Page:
KINGMAN - Mohave County staff will recommend an alternative to renovating the county's three public works buildings on Andy Devine Avenue and the demolition of an old county building to the Board of Supervisors Monday.
According to information provided to the Board, staff is asking them to consider the possibility of building a new nearly $6 million building to house the public works offices. The new building could be built near the current public works buildings or near the new Development Services Center on Kino Avenue.
The majority of the money to fund the new building would come from the Highway User Revenue Funds the county gets from the state; one-sixth of the funds would come from a loan from the Sanitary Landfill Closure Fund. The loan from the landfill fund would be paid back over the next 15 years.
According to a 2005 Arizona Attorney General opinion, HURF moneys, which are supposed to be used for the upkeep and creation of roads in the county, can be used to build offices to house county public works or road departments.
The original plan had been to "paint and polish" the old building, said Deputy County Manager for Public Works Mike Hendrix.
According to information provided to the Board from the department, the renovation project would have included the reconfiguring the office space inside the building, new paint, new carpeting, etc. The upgrades would have cost around $400,000 to $500,000, according to bid estimates submitted to the county procurement office, and possibly have added another 10 years of life to the building before a structural remodel would have been necessary. The total cost for maintenance of the three buildings for the next 50 years would be approximately $5.5 million, according to the public works department.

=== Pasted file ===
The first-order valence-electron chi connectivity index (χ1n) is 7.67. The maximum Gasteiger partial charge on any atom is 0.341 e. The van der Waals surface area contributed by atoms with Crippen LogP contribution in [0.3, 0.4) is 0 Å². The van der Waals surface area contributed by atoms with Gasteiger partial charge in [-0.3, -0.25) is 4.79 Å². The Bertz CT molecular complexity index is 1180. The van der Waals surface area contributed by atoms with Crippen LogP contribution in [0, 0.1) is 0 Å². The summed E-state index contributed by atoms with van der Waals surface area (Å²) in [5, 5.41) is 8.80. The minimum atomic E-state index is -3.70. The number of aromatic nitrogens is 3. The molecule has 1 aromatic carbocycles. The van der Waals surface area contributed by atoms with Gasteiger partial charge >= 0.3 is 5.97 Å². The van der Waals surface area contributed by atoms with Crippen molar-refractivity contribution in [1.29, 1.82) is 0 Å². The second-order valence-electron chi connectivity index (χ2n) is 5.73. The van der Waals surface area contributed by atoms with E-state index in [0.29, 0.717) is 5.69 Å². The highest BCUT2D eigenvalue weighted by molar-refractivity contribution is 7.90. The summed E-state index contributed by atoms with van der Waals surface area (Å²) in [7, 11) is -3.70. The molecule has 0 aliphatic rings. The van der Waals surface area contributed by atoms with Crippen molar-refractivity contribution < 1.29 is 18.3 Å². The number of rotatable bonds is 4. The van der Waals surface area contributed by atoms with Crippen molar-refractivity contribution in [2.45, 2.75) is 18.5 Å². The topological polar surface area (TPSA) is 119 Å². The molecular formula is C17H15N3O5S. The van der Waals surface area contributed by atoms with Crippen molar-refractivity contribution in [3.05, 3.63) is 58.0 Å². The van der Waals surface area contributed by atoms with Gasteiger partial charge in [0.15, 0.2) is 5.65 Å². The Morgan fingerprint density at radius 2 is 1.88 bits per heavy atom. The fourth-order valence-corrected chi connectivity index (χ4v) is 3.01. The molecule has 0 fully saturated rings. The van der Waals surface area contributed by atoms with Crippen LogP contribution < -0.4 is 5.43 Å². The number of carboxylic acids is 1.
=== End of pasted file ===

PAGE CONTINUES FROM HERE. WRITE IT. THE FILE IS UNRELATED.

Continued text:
The county had first considered replacing the building in 2006, but the cost of labor and material were too expensive due to the housing boom, Hendrix said.
"We always felt it was in the best interest of the county to provide a new building for the offices," he said.
According to information provided to the Board, the Hardy building was built in the 1970s; the other two buildings were built in the early to mid-1980s.
The entire complex was once owned by E.W. Hardy Turquoise, Hendrix said. He believes the county purchased the buildings from the family in 1989 or 1990.
According to information provided to the Board, the entire complex houses more than 26,100-square feet of office and workspace. The new building would be based off the design of the Development Services Center and would have more than 36,300 square feet of space and a 50-year service life.
A new building would allow for growth, better customer service and increased department efficiency, according to information provided to the Board.
The public works offices are not the only building on Monday's Board agenda. Staff is also recommending that the county demolish the Arnold Plaza building on Oak Street in downtown Kingman. According to information provided to the Board, the building was vacated in 2005 after the new County Administration Building on West Beale Street was completed. The building was constructed in 1967 and is need of a new roof, a new fire sprinkler system, new heating and cooling systems, mold removal, possible asbestos removal and other general repairs.
The cost to replace only the roof would be around $200,000 according to the public works department. The cost to renovate the building and make it usable office space for about 100 employees would be more than $1.9 million and the cost to demolish the building, including the cost of asbestos abatement, would be about $635,000.